- Margaret Wallace and her only child were told they had cancer five weeks apart
- Maria O’Neill was cleaning fake tan when she found a lump in her breast
- and her mom thought her ovarian cancer symptoms were due to stress
A mother and daughter narrated how they both had a shock cancer diagnosis within five weeks.
Margaret Wallace, 55, and her only child, Maria O’Neill, both faced disturbing news this summer.
Ms O’Neill, a 28-year-old mother-in-law who works as a nurse, was cleaning off a fake tan in the shower when she found a lump in her breast.
Doctors assumed it was harmless, but tests conducted in July, weeks after feeling the lump for the first time, revealed it was cancer.
And her mother Ms Wallace, who lives in Cotbridge, North Lanarkshire – the same town where her daughter was born, was diagnosed with ovarian cancer in August.
But the hospital’s caterer thought her abdominal pain and vomiting – major symptoms of the illness – were due to the stress of her daughter’s illness.
The double diagnosis has left the family stunned, but they are presenting a brave face for Ms. O’Neill’s two-year-old daughter, Mila.
To add to the family’s concerns, Ms O’Neill’s sick pay has been halved since November, pushing the bills to pay as she battles cancer.
Speaking about her diagnosis, Ms O’Neill said: ‘I found it by accident in the shower. I’m guilty of not investigating myself, thank God I did.
‘Despite being a nurse and telling everyone else to take care of themselves, it was something I never did.
‘It was my mother’s birthday and I had applied a fake tan the night before. I [was] Cleaning it up and that’s why I found it. Thank God for the fake tan.’
Margaret Wallace, 55, and their only child, 28-year-old Maria O’Neill, were diagnosed with cancer only five weeks apart.
Ms O’Neill (pictured with her daughter Mila and mother) was scrubbing off a fake tan in the shower when she found a lump in her breast, which she was told was cancer in July.
How to check your breasts – and what to keep in mind
Breast Surgeon and Breast Cancer Survivor by Liz O’Riordan
The most obvious sign may be a lump, either in the breast or upward in the armpit. It may be visible, or may only become apparent when you feel it. But other symptoms include a skin dimple on the breast, an inverted nipple or bleeding from the nipple. Red rashes can also be a sign of an underlying problem.
how to check The best time is during your period when the balance of hormones means the tissue will naturally be less lumpy and sore. If you’re post-menopausal, any time is fine, although most women find that checking on the first of the month is a good way to remember.
- Stand topless in front of the mirror and check your breasts first and then from both sides. If your breasts are large, lift them up and examine the skin underneath.
- Raise your hands above your head and look again – do they look different?
- Place your hands on your hips and tense your chest muscles and check again.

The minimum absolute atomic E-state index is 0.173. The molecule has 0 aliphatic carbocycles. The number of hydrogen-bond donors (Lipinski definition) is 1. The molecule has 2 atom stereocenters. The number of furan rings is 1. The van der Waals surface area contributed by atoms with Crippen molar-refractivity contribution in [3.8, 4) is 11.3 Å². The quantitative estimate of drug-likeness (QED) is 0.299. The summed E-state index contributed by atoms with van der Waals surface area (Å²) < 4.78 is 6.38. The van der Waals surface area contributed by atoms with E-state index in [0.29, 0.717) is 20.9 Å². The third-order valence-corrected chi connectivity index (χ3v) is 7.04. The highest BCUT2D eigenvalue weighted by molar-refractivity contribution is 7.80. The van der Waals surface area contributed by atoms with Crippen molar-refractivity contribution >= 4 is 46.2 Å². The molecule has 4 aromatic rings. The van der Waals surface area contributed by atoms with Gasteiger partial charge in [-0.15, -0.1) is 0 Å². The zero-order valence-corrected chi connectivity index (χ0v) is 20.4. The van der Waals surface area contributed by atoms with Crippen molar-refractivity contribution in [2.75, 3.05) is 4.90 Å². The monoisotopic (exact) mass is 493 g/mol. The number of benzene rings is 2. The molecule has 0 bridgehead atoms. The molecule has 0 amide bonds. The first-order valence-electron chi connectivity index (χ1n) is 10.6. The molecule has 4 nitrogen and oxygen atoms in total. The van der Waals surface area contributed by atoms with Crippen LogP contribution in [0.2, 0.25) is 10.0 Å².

- Lie down to feel your breasts and, using the flat surface of your fingers, push the breast tissue down. Feel your entire breast in a circular motion from your cleavage to your armpit.
- Also check the armpits, pushing the skin and fat against your rib.
- If you find a lump anywhere, check the opposite breast or armpit – chances are it will feel the same way.
- If you’re concerned about something you’ve found, check again in two weeks. If it’s still there, get it checked out by a doctor.
Breast cancer is the most common cancer in women in the UK, with around 55,000 women and 370 men receiving a diagnosis each year.
The risk is higher for older women, with 80 percent of cases seen in those over the age of 50.
About nine out of 10 women survive five years or more after diagnosis.
Meanwhile, ovarian cancer is the sixth most common cancer in women in the UK, with 7,400 cases diagnosed each year. Most cases occur in women aged 75 to 79 years.
More than nine out of 10 women survive their cancer for five or more years after being diagnosed.
Ms O’Neill was diagnosed with breast cancer in mid-July and later underwent three rounds of chemotherapy.
Her GP initially said that the lump was probably non-cancerous and not to worry as she looked well and was young.
She was put on a non-urgent waiting list to have her lump checked, which grew and ‘began to hurt’, she told Mirror.
She got an appointment on July 2 and was diagnosed with triple negative breast cancer 12 days later.
This type of breast cancer has a 15 percent prognosis and a five-year survival rate of up to 91 percent.
Ms O’Neill said: ‘It didn’t seem like anything to worry about. It was a complete shock, I had no other symptoms.’
She will undergo breast removal and reconstructive surgery in January before taking a course of radiotherapy.
Her mother was diagnosed with stage-three cancer in early August after going to A&E due to abdominal pain and vomiting.
She initially believed the symptoms—including struggling to eat because of feeling full—were the result of the stress of her daughter’s shock diagnosis.
Ms Wallace said: ‘I couldn’t believe it. I put it down worrying about Maria.
‘I couldn’t believe I could go to A&E in the morning and be diagnosed with cancer at night.’
He faces going under the knife after his chemotherapy course is over.
Ms O’Neill said: ‘Compared to other people, I have been quite fortunate with the side effects.
‘I’m a little tired mainly but I can lead a normal life. I am trying to keep life as normal as possible for my daughter.
Ms Wallace (left) was diagnosed with ovarian cancer in August – but she thought the symptoms she was experiencing, including abdominal pain and vomiting, were due to the stress of her daughter’s breast cancer diagnosis a few weeks earlier Were.
Ms O’Neill (right) said: ‘Compared to other people, I have been quite lucky with the side…